“Harlan dragged you out of the house yesterday. I guess you got knocked around some.”
Will took a sip of his coffee and winced again. “This is
coffee.” He gave Gustie a lean smile. “You could stand a pitchfork in it.”
Gustie nodded and grinned back. The wind had loosened strands from the mass of brown hair piled on top of her head and was whipping them across her face. She tried to tuck them back under her hairpins.
“You don’t look so hot,” he said, taking another sip.
“I was at Crow Kills. I rode all night to get here.”
“Figured.” He nodded.
She countered with, “You look like something mucked out of the barn.”
“Feel like it.” Then, his voice husky with misery, he asked, “What am I going to do?”
She considered him sadly. In spite of everything, Gustie liked Will Kaiser. She casually plucked a bit of lint off the dark fabric of her split skirt. “My grandfather used to drink himself sick. He was a good man, otherwise. I wish I could have done something for him. But I was a child then.” Gustie’s eyes met Will’s for a moment. His hands were shaking so badly he couldn’t pour himself a second cup of coffee. She did it for him.
The sound of the door opening and closing and girls’ voices carried to them over the wind as Alvinia and her daughters came out of the house. Will didn’t look up. Gustie watched them climb into their wagon. This time, Alvinia took the reins, driving the team in a circle stopping in front of Gustie and Will. Her face bore the strain of the long night, but her rage was still in full flare. She looked down on him. “Will Kaiser, a woman is not a horse. But a man can sure be a horse’s ass.” She snapped the reins over the rumps of her horses and the wagon jumped behind the team.
Will raised his head and watched them go.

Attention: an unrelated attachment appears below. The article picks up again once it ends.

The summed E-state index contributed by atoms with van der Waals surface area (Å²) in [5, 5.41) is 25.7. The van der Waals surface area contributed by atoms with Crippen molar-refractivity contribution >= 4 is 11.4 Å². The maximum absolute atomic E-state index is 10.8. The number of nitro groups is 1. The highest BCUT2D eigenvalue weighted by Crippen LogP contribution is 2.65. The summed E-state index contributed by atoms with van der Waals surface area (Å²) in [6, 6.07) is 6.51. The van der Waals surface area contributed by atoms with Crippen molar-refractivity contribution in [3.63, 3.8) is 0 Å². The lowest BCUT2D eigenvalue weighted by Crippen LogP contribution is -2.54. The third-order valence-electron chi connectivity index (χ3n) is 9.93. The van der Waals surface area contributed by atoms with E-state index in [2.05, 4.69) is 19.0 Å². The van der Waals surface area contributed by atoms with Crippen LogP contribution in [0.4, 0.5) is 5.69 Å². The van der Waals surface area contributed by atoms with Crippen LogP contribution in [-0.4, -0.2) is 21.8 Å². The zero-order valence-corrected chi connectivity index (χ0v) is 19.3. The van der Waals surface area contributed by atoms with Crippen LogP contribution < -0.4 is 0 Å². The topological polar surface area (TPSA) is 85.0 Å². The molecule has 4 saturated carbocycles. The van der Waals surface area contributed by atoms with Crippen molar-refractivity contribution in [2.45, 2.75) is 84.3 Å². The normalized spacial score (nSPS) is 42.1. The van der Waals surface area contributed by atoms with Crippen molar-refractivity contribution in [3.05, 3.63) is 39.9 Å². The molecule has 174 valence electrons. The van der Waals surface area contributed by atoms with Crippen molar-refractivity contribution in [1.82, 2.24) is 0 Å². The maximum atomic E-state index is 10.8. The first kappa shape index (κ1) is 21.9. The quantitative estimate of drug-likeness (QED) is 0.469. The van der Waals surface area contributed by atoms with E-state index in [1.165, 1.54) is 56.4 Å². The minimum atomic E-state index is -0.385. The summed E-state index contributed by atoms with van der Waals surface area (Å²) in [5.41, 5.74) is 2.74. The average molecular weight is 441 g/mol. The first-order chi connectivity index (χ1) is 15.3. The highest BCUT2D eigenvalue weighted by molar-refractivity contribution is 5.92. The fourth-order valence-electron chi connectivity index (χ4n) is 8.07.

“Alvinia saved Lena’s life, Will.”
“Yup. I know.” He drained his cup and shook out the dregs on the grass.
Gustie stood. “Let’s go in and introduce you to your daughter.”
The sun, bright and climbing, had little warming effect on the chilly April wind that scudded across the prairie and rattled the shutters on Mary Kaiser’s house. Winter clung to the earth in dull patches of snow and ice and could still rise again in force, unmindful even of the bells of Easter.
Mary sat alone in her chair by the window, looking out. She kissed the crucifix and made the sign of the cross:
In the name of the Father and of the Son and of the Holy Ghost. Amen.
Her fingers traveled the rosary, the string of beads as familiar as the road home. She sat like this every day, praying with devotion, but today she prayed with a special intention. Mary had had her share of attending at bedsides, but yesterday, seeing her sister-in-law lying still, white-lipped, and helpless, had shaken her. She offered up today’s Rosary for the wellbeing of Lena and her baby.
I believe in God the Father Almighty, Maker of heaven and earth and in Jesus Christ, his only son, our Lord, who was conceived by the Holy Ghost, born of the Virgin Mary, suffered under Pontius Pilate, was crucified, dead and buried. He descended into hell…
The wooden beads soothed her hand as the words soothed her heart
...on the third day He rose again from the dead; He ascended into heaven, sitteth at the right hand of God, the Father Almighty; from thence He shall come to judge the quick and the dead.
After all these years of faithfulness, Mary’s fingers moved as nimbly as her babka’s had. Even toward the end, hardly able to do anything else, her eyes closed, her lips just trembling the prayers, her grandmother’s skeletal fingers could still play out the beads fluently. In her grandmother’s final hour, the child Mary whispered, “Let the Rosary take you to heaven, Babka.” And it did.
I believe in the Holy Ghost, the Holy Catholic Church, the Communion of Saints, the forgiveness of sins, the resurrection of the body and life everlasting. Amen.